A quarter of white residents and a third of black residents say a police officer arrested them while investigating a crime. A majority of all races say they are satisfied with the way the police handled the situation, but black residents were twice as likely as whites to describe themselves as “not at all satisfied” with the way the situation was. managed – 23% versus 10%.
“There was a time when I got pulled over right outside my house,” said A. Jackson, 57, who is black. “He asked me where I was going. I said, ‘Nowhere. I live here. “Jackson, who retired from running an investigative company, laughed at the incident but added,” These kinds of encounters will deteriorate your relationship with the police department. “
Most of those interviewed say they have called for help from the police at some point. Eight in ten people said they were satisfied with the way the police handled their call, with only modest racial differences.
But having a positive personal interaction with the police did not elicit a better overall strength rating. Even a useful meeting with an individual agent is apparently not sufficient to counterbalance an overall negative view of law enforcement, presumably forged by media coverage and the experiences of family, friends and other members of the law enforcement community. community.
Do the police follow their own rules?
The people of Milwaukee are not convinced that the police follow their own rules.
- From 45% to 40%, respondents believe that the police use force when it is not necessary. While white residents are also divided on this issue, black residents by a ratio of almost 2-1 (56% to 29%) say police sometimes use excessive force.
- From 54% to 35%, respondents believe that the police stop and search people even when they have no good reason. The margin among whites was narrow (48% to 41%); among blacks it widened to over 3-1 (69% to 20%).
The Milwaukee Police Department’s stop and search practices have been the source of friction for years, especially with communities of color. In 2018, the city settled a lawsuit against the ACLU that alleged a racist motive, but a court-appointed monitor found little had changed since.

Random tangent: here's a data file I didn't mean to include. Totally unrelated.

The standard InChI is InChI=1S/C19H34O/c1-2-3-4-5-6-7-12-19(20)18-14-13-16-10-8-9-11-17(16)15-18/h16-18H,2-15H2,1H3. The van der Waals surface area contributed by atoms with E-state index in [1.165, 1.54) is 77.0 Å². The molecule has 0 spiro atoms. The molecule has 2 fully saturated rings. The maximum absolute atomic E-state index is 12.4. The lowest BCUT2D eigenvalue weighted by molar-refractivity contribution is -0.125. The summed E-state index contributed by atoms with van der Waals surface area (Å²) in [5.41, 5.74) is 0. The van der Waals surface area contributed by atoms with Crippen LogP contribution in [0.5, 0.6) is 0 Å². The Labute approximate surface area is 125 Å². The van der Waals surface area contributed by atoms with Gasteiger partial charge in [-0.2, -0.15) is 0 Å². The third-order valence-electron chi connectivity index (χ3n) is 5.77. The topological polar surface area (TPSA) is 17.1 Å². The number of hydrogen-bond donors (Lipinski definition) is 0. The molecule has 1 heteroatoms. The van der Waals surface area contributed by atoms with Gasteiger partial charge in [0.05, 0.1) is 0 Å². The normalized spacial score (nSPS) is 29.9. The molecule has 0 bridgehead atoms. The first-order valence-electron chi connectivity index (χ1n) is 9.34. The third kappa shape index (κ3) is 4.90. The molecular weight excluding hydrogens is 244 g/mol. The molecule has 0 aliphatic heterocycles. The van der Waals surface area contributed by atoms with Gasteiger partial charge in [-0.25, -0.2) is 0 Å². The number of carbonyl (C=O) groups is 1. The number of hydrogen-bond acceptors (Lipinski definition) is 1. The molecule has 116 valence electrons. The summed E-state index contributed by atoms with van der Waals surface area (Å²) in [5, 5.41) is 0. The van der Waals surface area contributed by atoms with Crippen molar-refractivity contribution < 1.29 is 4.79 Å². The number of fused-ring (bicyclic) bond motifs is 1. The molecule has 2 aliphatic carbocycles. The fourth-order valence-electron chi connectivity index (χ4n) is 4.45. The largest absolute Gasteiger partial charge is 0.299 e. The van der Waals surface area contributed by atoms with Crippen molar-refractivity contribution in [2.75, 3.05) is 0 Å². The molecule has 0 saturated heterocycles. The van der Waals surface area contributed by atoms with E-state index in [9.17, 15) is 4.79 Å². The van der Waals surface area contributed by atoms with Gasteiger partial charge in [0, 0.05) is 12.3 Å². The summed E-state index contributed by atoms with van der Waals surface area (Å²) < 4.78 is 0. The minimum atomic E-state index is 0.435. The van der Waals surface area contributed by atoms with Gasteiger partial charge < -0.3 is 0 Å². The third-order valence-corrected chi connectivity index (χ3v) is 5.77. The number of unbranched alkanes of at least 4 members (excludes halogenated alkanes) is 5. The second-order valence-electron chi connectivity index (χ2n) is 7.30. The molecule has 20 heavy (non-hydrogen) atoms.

“The policies behind the Milwaukee Police Department, I say, are racist because that’s how they were designed,” said Jackson, who has lived in Milwaukee since the age of 7. “They were like that when I was a teenager; they are currently the same now.”
The poll, conducted by landline and mobile from June 3-6, has an overall margin of error of plus or minus 4.4 percentage points. Among the subgroups, the margin of error is 6.9 points for white respondents, 7.6 points for black respondents, and 10.6 points for Hispanic respondents.
Despite their concerns, residents of all racial lines recognize that they rely on the police.
“A deeper dive shows some hope for Milwaukee and its police department,” said David Paleologos, director of the Suffolk Policy Research Center. “Despite trust issues and skepticism, 70% of Black Milwaukee residents feel safe in their neighborhood, 76% would seek help from the police if needed, and 92% say they would provide information to the police. police if they witnessed a crime. ”
With a ratio of nearly 2-1 (57% vs. 29%), respondents oppose the idea of “funding the police,” a slogan that can mean different things to different people. By an even wider margin (62% to 13%), residents say they would feel safer with more police officers at work in their neighborhood, not with fewer.
However, a majority (55%) support the idea of cutting some police funding and using the money for social services such as helping the homeless and the mentally ill.
After:Tishaura Jones wants to reinvent the police in Saint-Louis. With the increase in crime and the desire to “define”, can it do so?
“I would certainly be in favor of taking a lot of the money that goes into the mill, arming the police with military-type weapons and using it to help psychological people who are facing health problems. mental, ”said Tom Mulroy, 72. a freelance writer who is white. “Low level and mental health issues are things that should be addressed without the use of a gun.”
Perhaps the most encouraging finding for the Milwaukee Police Department is this: 63% of those surveyed, including a majority of all races, agree with the statement that the Milwaukee Police deal generally people of different races fairly even if there are a few “bad apples” on the force.
In contrast, 29%, including 36% of black residents, agree that the Milwaukee police are racist in the way they treat people, even though some of them are trying to do good. job.
Jason Brooks is not sure what will happen next.
“I have two feelings about it, and there’s an ending that says, ‘It’s been happening forever,'” he said, despite calls for change. But he wondered if the prevalence of cellphones and their cameras now made a difference. He mentioned Floyd, Trayvon Martin and Eric Garner, all black men whose deaths have sparked nationwide protests.
“Then there’s a part of me that says, ‘It was a big deal. People see it,'” he said. “The world is just able to see it at last.”